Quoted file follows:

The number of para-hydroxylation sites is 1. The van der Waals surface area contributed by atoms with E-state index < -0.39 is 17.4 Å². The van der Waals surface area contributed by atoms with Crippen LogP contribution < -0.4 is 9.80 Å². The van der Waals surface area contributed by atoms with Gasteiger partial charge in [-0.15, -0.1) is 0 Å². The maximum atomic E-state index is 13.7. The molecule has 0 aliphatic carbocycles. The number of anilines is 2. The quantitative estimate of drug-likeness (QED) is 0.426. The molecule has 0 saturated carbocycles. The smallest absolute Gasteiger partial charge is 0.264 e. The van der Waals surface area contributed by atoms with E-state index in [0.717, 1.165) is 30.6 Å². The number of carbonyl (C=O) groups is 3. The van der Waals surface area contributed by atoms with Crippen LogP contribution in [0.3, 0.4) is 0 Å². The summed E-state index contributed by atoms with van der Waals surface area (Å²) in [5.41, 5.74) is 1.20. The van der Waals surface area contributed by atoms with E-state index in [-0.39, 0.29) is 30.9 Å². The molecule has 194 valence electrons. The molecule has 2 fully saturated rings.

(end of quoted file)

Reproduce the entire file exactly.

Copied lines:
The number of para-hydroxylation sites is 1. The van der Waals surface area contributed by atoms with E-state index < -0.39 is 17.4 Å². The van der Waals surface area contributed by atoms with Crippen LogP contribution < -0.4 is 9.80 Å². The van der Waals surface area contributed by atoms with Gasteiger partial charge in [-0.15, -0.1) is 0 Å². The maximum atomic E-state index is 13.7. The molecule has 0 aliphatic carbocycles. The number of anilines is 2. The quantitative estimate of drug-likeness (QED) is 0.426. The molecule has 0 saturated carbocycles. The smallest absolute Gasteiger partial charge is 0.264 e. The van der Waals surface area contributed by atoms with E-state index in [0.717, 1.165) is 30.6 Å². The number of carbonyl (C=O) groups is 3. The van der Waals surface area contributed by atoms with Crippen LogP contribution in [0.3, 0.4) is 0 Å². The summed E-state index contributed by atoms with van der Waals surface area (Å²) in [5.41, 5.74) is 1.20. The van der Waals surface area contributed by atoms with E-state index in [-0.39, 0.29) is 30.9 Å². The molecule has 194 valence electrons. The molecule has 2 fully saturated rings.